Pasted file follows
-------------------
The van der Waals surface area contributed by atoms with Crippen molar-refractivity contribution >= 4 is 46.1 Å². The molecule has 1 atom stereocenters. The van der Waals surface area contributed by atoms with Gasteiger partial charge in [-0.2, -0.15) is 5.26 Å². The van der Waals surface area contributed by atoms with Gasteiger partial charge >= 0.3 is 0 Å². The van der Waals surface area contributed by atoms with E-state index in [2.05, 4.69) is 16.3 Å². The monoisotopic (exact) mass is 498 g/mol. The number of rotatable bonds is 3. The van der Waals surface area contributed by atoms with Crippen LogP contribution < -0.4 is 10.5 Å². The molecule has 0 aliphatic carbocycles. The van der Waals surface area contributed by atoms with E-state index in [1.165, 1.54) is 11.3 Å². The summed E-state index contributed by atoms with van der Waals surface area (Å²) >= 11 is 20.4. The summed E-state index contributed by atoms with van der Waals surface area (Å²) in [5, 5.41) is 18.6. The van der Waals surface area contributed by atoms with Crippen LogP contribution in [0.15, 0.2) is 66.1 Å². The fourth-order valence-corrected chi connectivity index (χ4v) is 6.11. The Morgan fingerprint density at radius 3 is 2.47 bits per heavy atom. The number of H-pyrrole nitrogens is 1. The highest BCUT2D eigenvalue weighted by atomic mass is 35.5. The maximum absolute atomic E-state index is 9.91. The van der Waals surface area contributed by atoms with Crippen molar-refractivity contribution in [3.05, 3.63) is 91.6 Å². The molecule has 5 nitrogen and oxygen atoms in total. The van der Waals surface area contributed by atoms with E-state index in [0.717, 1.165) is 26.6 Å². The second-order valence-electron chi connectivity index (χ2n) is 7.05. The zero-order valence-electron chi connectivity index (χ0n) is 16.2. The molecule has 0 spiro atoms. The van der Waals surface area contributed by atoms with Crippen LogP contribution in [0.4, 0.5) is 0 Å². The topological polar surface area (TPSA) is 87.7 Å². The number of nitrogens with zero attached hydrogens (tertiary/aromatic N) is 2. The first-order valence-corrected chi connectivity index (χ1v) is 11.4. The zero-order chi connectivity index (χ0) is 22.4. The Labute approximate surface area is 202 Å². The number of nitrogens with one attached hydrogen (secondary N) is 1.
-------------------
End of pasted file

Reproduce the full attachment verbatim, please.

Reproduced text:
The van der Waals surface area contributed by atoms with Crippen molar-refractivity contribution >= 4 is 46.1 Å². The molecule has 1 atom stereocenters. The van der Waals surface area contributed by atoms with Gasteiger partial charge in [-0.2, -0.15) is 5.26 Å². The van der Waals surface area contributed by atoms with Gasteiger partial charge >= 0.3 is 0 Å². The van der Waals surface area contributed by atoms with E-state index in [2.05, 4.69) is 16.3 Å². The monoisotopic (exact) mass is 498 g/mol. The number of rotatable bonds is 3. The van der Waals surface area contributed by atoms with Crippen LogP contribution < -0.4 is 10.5 Å². The molecule has 0 aliphatic carbocycles. The van der Waals surface area contributed by atoms with E-state index in [1.165, 1.54) is 11.3 Å². The summed E-state index contributed by atoms with van der Waals surface area (Å²) >= 11 is 20.4. The summed E-state index contributed by atoms with van der Waals surface area (Å²) in [5, 5.41) is 18.6. The van der Waals surface area contributed by atoms with Crippen LogP contribution in [0.15, 0.2) is 66.1 Å². The fourth-order valence-corrected chi connectivity index (χ4v) is 6.11. The Morgan fingerprint density at radius 3 is 2.47 bits per heavy atom. The number of H-pyrrole nitrogens is 1. The highest BCUT2D eigenvalue weighted by atomic mass is 35.5. The maximum absolute atomic E-state index is 9.91. The van der Waals surface area contributed by atoms with Crippen molar-refractivity contribution in [3.05, 3.63) is 91.6 Å². The molecule has 5 nitrogen and oxygen atoms in total. The van der Waals surface area contributed by atoms with E-state index in [0.717, 1.165) is 26.6 Å². The second-order valence-electron chi connectivity index (χ2n) is 7.05. The zero-order valence-electron chi connectivity index (χ0n) is 16.2. The molecule has 0 spiro atoms. The van der Waals surface area contributed by atoms with Crippen LogP contribution in [0.4, 0.5) is 0 Å². The topological polar surface area (TPSA) is 87.7 Å². The number of nitrogens with zero attached hydrogens (tertiary/aromatic N) is 2. The first-order valence-corrected chi connectivity index (χ1v) is 11.4. The zero-order chi connectivity index (χ0) is 22.4. The Labute approximate surface area is 202 Å². The number of nitrogens with one attached hydrogen (secondary N) is 1.